Like clean water and clean air, a low incidence of infectious disease is a very good thing. But removing smaller and smaller traces of pollution, or the last cases of measles, becomes increasingly difficult and costly. Zealotry is a problem in and of itself. And at some point, efforts become counterproductive. “Clean” technology such as wind turbines may lead to more net pollution. What if more vaccines produce more net sickness? Continue reading →
After the UN climate conference in Durban, South Africa, the UN Environment Programme (UNEP) issued a report on the “gigatonne gap” between current emission reduction pledges and the actual emission reductions needed to maintain a good chance of keeping global warming to two degrees Celsius, as estimated by IPCC models. Continue reading →
Public health officials are concerned that more parents are requesting exemptions from childhood vaccines. In some states, as many as 1 in 20 public school kindergartners have skipped one or more of the required immunizations (AP 11/29/11). Continue reading →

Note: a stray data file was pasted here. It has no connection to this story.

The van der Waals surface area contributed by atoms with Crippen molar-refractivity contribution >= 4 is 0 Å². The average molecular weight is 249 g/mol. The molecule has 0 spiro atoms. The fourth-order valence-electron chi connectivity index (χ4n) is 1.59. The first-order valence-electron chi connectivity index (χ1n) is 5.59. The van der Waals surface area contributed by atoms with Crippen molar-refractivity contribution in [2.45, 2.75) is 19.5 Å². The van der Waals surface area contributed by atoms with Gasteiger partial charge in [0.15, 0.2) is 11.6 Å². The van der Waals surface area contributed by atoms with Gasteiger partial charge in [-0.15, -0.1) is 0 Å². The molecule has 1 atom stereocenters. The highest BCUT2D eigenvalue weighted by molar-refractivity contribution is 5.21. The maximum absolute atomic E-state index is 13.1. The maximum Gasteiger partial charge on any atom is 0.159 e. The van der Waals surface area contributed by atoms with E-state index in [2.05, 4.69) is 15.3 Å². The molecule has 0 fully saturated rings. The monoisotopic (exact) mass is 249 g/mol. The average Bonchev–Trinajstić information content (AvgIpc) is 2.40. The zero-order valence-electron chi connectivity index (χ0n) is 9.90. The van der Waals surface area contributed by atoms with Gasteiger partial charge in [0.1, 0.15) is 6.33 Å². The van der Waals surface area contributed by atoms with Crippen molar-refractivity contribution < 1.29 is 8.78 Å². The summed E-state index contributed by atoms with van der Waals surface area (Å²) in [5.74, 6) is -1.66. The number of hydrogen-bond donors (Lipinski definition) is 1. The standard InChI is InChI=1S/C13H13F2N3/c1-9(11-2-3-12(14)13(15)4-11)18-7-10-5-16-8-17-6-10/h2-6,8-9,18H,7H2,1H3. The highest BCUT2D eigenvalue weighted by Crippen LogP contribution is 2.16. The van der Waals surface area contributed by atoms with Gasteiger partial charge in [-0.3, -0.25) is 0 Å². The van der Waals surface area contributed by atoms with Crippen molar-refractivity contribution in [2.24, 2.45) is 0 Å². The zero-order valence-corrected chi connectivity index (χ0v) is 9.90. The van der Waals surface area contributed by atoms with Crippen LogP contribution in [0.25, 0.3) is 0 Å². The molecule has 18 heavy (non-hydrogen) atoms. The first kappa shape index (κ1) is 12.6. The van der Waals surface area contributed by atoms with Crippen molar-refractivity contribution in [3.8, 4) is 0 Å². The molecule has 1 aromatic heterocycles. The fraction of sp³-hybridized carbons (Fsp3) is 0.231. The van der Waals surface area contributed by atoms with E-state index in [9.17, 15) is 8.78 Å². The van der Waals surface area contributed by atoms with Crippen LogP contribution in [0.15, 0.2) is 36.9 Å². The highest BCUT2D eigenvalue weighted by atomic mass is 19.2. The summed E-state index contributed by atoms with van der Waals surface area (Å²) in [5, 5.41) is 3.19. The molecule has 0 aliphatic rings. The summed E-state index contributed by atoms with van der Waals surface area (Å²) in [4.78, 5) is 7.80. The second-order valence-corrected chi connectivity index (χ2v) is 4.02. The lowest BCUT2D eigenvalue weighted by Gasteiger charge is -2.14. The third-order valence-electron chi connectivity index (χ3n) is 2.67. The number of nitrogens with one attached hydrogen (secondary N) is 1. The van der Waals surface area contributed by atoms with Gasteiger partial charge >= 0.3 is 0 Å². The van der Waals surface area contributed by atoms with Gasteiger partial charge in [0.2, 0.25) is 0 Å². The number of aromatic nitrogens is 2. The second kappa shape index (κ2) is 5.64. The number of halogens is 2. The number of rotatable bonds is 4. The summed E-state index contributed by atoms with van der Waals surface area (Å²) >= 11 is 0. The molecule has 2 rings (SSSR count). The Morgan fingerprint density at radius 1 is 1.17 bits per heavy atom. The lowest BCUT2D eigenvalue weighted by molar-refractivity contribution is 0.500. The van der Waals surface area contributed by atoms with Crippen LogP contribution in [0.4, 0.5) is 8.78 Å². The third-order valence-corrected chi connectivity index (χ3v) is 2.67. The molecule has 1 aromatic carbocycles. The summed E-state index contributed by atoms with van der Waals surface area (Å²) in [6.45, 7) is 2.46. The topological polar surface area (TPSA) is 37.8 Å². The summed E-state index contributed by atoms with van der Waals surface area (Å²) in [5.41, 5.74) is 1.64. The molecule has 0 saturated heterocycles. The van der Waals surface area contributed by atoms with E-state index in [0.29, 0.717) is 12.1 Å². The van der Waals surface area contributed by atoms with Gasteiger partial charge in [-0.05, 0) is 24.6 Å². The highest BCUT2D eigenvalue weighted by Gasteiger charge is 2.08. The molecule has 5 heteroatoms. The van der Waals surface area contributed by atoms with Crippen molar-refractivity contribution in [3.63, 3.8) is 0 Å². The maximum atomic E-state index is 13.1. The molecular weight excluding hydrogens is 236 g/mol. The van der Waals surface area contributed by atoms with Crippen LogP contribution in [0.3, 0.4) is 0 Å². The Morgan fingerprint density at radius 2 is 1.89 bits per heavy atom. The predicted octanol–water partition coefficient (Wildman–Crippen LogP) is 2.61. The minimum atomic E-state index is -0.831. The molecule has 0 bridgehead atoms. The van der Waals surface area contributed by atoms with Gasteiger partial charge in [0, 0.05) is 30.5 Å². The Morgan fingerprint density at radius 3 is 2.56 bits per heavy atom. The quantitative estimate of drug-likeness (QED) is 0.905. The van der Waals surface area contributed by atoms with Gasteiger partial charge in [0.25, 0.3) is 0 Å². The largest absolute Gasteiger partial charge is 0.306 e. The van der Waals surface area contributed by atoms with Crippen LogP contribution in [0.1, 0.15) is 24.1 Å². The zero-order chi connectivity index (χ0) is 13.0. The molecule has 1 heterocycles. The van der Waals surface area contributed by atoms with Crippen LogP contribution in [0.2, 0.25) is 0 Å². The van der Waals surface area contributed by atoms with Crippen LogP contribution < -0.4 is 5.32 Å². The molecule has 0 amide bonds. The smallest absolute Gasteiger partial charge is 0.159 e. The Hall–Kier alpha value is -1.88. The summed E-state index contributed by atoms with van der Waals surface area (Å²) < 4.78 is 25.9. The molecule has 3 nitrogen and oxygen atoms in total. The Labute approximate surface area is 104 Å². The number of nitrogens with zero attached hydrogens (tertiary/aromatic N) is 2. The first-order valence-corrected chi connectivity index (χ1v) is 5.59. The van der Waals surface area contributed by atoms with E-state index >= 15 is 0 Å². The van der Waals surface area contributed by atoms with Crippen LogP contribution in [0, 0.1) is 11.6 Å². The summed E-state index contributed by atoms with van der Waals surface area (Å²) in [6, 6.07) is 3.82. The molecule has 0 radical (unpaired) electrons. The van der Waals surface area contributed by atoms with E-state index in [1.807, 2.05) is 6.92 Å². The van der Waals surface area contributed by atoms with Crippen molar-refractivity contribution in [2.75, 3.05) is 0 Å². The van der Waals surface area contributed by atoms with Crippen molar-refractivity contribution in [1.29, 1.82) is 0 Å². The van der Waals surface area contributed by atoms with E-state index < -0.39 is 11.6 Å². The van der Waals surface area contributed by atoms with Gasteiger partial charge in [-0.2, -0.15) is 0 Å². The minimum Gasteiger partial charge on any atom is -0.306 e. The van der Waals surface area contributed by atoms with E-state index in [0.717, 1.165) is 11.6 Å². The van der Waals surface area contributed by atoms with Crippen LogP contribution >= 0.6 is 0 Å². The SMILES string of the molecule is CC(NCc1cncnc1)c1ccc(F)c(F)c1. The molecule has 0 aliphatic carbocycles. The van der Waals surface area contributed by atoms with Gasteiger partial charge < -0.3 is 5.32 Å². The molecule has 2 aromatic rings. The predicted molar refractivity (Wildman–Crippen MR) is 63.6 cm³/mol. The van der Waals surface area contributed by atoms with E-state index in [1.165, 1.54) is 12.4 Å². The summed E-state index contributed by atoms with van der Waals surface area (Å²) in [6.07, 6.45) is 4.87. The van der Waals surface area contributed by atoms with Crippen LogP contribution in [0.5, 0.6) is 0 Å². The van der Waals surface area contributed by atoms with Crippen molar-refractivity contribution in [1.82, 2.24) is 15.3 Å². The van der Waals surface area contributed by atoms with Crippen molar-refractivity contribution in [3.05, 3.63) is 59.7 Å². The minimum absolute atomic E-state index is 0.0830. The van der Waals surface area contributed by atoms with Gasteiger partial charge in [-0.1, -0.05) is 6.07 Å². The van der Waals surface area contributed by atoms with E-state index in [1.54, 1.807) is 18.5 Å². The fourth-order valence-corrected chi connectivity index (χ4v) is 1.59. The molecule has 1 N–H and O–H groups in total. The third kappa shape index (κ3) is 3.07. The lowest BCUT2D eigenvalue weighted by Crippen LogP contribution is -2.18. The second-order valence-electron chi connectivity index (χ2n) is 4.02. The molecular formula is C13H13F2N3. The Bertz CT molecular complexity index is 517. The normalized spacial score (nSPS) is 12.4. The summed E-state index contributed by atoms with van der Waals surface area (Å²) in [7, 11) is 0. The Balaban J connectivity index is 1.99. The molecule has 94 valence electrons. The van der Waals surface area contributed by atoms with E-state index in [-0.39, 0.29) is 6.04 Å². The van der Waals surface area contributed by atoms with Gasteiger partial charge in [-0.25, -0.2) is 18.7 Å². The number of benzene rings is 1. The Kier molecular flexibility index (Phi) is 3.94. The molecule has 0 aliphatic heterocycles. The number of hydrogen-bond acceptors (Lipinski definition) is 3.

DDP Newsletter September 2011, Volume XXIX, No. 5.
The official faith of America is in Science. This idol is an erroneous construct of what the scientific quest for truth really is. When officials say that “the Science has spoken,” these days they generally mean that white-coated priests are interpreting the oracular conclusions derived from a mathematical model or a computer program. Continue reading →
Suppose that we had a readily available, affordable, broad-spectrum, extensively researched, well-tolerated modality that could treat serious disease and also prevent future problems such as cancer, at very low risk, by stimulating the body’s own defenses? Should we want to have these facilities in shopping malls and pharmacies, as vaccines are now? Continue reading →
The human body is constantly besieged by pathogenic organisms, environmental as well as internally generated toxins, and trauma. To survive, it must have robust, highly adaptable immune and repair mechanisms. But they must be discriminating—they must be able to distinguish self from not-self, and know when to stop growing new tissue. Continue reading →
Dr. Keen has written 8 books about weather and climate, and teaches at the University of Colorado in Boulder. From the 28th Annual Meeting of the Doctors for Disaster Preparedness, held June 12, 2010 in Orlando, Florida.